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How it Could've Happened: Iguodala to the Spurs

(andre is the topic)

That's Free Agency for you. I wrote a short piece this past weekend for a 48 Minutes of Hell offseason compilation on the various options open to the Spurs. Unfortunately, in the process of finishing the compilation of the feature, Tiago Splitter was resigned and the whole thing became little more than an academic exercise. The main point of the piece was to examine the various options available to the Spurs in this offseason -- how some of the big targets would fit with the team, how the team could sign them, and the implications for future seasons. My assignment was to examine a curiosity of mine: Andre Iguodala as a Spur. The following is my Iguodala portion of this weekend's efforts, stored here for your enjoyment and for readers to laugh uproariously at me for thinking this had any chance of happening. (To be fair, I didn't think it was likely. It was just an exercise in spitballing options. Still, though. It's on me, to be a G.)

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What should the Spurs do with Manu Ginobili? ... While I'm as big a Manu fan as anyone (see: the capsules!), there comes a time when every sporting legend fades to black. That time is now, for Manu. That said, I'm still a proponent of bringing Manu back if he'd accept a much smaller deal. He can still have occasional flings with dominance, but only on short minutes with a score of backup options. If Manu would accept $3 million a year I'd be happy to see him back. Any more and life begins to get messy, although I could be sold on anything up to $5 million without too much hand-wringing. [Ed. Note: I'm still on board with the $3-5 million mark. Hoping that he'll take the low end to allow the Spurs the room to go after one of the high-tier agents like AK47, but if the Spurs decide to resign Manu and Neal and use their full MLE, I'm also OK with Manu getting a one-year highly inflated salary to repay him for all the seasons of salary sacrifice to help San Antonio contend.]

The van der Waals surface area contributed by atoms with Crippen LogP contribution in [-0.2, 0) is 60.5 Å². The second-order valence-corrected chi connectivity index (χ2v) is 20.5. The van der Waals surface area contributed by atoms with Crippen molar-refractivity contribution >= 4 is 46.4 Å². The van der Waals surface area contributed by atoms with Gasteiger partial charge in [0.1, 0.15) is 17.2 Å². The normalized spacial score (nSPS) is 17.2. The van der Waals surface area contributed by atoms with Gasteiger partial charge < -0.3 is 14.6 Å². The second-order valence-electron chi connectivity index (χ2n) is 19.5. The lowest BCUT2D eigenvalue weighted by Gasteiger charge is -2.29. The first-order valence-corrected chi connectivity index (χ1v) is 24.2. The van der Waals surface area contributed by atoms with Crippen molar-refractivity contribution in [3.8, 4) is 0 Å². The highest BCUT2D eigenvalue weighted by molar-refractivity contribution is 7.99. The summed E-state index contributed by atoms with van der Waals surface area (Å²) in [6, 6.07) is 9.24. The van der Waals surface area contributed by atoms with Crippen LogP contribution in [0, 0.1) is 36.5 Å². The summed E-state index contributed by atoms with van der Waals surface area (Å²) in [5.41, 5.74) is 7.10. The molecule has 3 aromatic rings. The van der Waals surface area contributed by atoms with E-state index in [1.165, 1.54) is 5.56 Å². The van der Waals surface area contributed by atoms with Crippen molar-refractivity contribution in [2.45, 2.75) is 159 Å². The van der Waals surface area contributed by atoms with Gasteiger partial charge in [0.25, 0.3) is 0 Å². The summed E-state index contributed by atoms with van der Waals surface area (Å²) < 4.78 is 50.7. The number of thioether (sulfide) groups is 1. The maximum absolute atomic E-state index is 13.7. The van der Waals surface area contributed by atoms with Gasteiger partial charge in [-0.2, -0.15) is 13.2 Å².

What should the Spurs do with Tiago Splitter? ... I don't think the Finals necessarily mean the Spurs need to dump Splitter to the curb. After all, this is the man who roundly destroyed the world in San Antonio's lopsided romp through the Western Conference, despite the mid-playoff injury. Does he work against Miami? Perhaps not, but if he's effective against every other team in the league, he's still a worthy player. That all said, I do think the Spurs are going to be inevitably priced out of the Splitter chase. If Splitter could go for $8 million or less, I'd be happy with the Spurs resigning him. Anything more than $8 million, I'm wary. Anything more than $10 million, I'm adamantly opposed. [Ed. Note: Yes, I know. He got $9 million -- less than my "adamant opposition" point but more than my "happy with it" point. As such, I'm not too happy about it. That said, given the normal contracts that get handed out to above-average two-way bigs? I'm fine with it and accept it. Keep in mind, this is a league where Marcin Gortat got $7 million a year after less than a season's worth of 12 MPG play.]